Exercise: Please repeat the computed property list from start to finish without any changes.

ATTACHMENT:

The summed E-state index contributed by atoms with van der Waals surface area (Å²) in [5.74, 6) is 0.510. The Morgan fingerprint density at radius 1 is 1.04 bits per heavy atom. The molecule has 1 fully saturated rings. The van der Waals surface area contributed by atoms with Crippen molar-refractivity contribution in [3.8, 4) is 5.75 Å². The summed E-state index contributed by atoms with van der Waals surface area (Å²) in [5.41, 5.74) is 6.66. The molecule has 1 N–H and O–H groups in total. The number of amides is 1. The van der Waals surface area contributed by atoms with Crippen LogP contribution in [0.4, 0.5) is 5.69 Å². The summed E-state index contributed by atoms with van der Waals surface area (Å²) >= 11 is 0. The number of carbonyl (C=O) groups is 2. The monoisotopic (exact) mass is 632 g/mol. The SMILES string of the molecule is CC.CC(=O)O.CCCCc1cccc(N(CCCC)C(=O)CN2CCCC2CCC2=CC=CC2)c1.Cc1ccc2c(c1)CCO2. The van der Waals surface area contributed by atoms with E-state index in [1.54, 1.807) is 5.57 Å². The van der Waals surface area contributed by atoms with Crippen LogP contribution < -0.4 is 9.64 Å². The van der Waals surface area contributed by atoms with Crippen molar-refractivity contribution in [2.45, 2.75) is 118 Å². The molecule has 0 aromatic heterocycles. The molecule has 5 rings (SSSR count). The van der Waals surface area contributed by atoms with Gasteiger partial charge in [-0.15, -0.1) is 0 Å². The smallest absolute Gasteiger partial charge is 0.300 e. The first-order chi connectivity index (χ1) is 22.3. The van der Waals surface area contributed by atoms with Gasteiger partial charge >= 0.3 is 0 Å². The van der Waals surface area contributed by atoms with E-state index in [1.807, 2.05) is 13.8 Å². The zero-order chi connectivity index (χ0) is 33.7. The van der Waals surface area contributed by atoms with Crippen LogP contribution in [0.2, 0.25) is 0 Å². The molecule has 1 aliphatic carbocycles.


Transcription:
The summed E-state index contributed by atoms with van der Waals surface area (Å²) in [5.74, 6) is 0.510. The Morgan fingerprint density at radius 1 is 1.04 bits per heavy atom. The molecule has 1 fully saturated rings. The van der Waals surface area contributed by atoms with Crippen molar-refractivity contribution in [3.8, 4) is 5.75 Å². The summed E-state index contributed by atoms with van der Waals surface area (Å²) in [5.41, 5.74) is 6.66. The molecule has 1 N–H and O–H groups in total. The number of amides is 1. The van der Waals surface area contributed by atoms with Crippen LogP contribution in [0.4, 0.5) is 5.69 Å². The summed E-state index contributed by atoms with van der Waals surface area (Å²) >= 11 is 0. The number of carbonyl (C=O) groups is 2. The monoisotopic (exact) mass is 632 g/mol. The SMILES string of the molecule is CC.CC(=O)O.CCCCc1cccc(N(CCCC)C(=O)CN2CCCC2CCC2=CC=CC2)c1.Cc1ccc2c(c1)CCO2. The van der Waals surface area contributed by atoms with E-state index in [1.54, 1.807) is 5.57 Å². The van der Waals surface area contributed by atoms with Crippen LogP contribution < -0.4 is 9.64 Å². The van der Waals surface area contributed by atoms with Crippen molar-refractivity contribution in [2.45, 2.75) is 118 Å². The molecule has 0 aromatic heterocycles. The molecule has 5 rings (SSSR count). The van der Waals surface area contributed by atoms with Gasteiger partial charge in [-0.15, -0.1) is 0 Å². The smallest absolute Gasteiger partial charge is 0.300 e. The first-order chi connectivity index (χ1) is 22.3. The van der Waals surface area contributed by atoms with Gasteiger partial charge >= 0.3 is 0 Å². The van der Waals surface area contributed by atoms with E-state index in [1.807, 2.05) is 13.8 Å². The zero-order chi connectivity index (χ0) is 33.7. The van der Waals surface area contributed by atoms with Crippen LogP contribution in [0.2, 0.25) is 0 Å². The molecule has 1 aliphatic carbocycles.